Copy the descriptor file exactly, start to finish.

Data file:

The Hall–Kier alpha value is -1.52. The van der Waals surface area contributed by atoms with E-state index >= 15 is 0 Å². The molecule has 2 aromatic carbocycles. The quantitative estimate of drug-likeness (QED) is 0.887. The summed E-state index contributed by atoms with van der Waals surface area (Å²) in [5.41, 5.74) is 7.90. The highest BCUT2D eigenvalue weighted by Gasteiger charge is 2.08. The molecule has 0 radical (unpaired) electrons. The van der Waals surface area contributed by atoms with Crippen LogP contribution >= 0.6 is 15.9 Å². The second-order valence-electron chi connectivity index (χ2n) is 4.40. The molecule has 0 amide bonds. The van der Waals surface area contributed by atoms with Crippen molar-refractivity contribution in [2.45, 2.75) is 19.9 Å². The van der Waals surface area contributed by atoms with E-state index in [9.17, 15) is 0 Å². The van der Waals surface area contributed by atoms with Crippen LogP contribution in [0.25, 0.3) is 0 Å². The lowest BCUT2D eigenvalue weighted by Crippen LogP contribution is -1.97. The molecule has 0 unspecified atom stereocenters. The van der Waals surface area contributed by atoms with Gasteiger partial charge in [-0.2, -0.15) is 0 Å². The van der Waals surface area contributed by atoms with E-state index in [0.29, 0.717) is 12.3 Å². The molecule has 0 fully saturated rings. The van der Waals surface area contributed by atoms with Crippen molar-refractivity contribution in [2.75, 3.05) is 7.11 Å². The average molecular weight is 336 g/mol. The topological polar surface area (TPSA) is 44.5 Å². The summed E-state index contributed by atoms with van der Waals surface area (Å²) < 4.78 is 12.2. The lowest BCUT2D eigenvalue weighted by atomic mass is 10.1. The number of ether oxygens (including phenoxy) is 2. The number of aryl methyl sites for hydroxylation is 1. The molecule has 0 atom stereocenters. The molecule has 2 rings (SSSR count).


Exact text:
The Hall–Kier alpha value is -1.52. The van der Waals surface area contributed by atoms with E-state index >= 15 is 0 Å². The molecule has 2 aromatic carbocycles. The quantitative estimate of drug-likeness (QED) is 0.887. The summed E-state index contributed by atoms with van der Waals surface area (Å²) in [5.41, 5.74) is 7.90. The highest BCUT2D eigenvalue weighted by Gasteiger charge is 2.08. The molecule has 0 radical (unpaired) electrons. The van der Waals surface area contributed by atoms with Crippen LogP contribution >= 0.6 is 15.9 Å². The second-order valence-electron chi connectivity index (χ2n) is 4.40. The molecule has 0 amide bonds. The van der Waals surface area contributed by atoms with Crippen molar-refractivity contribution in [2.45, 2.75) is 19.9 Å². The van der Waals surface area contributed by atoms with E-state index in [9.17, 15) is 0 Å². The van der Waals surface area contributed by atoms with Crippen LogP contribution in [0.25, 0.3) is 0 Å². The lowest BCUT2D eigenvalue weighted by Crippen LogP contribution is -1.97. The molecule has 0 unspecified atom stereocenters. The van der Waals surface area contributed by atoms with Gasteiger partial charge in [-0.2, -0.15) is 0 Å². The van der Waals surface area contributed by atoms with E-state index in [0.29, 0.717) is 12.3 Å². The molecule has 0 fully saturated rings. The van der Waals surface area contributed by atoms with Crippen molar-refractivity contribution in [2.75, 3.05) is 7.11 Å². The average molecular weight is 336 g/mol. The topological polar surface area (TPSA) is 44.5 Å². The summed E-state index contributed by atoms with van der Waals surface area (Å²) < 4.78 is 12.2. The lowest BCUT2D eigenvalue weighted by atomic mass is 10.1. The number of ether oxygens (including phenoxy) is 2. The number of aryl methyl sites for hydroxylation is 1. The molecule has 0 atom stereocenters. The molecule has 2 rings (SSSR count).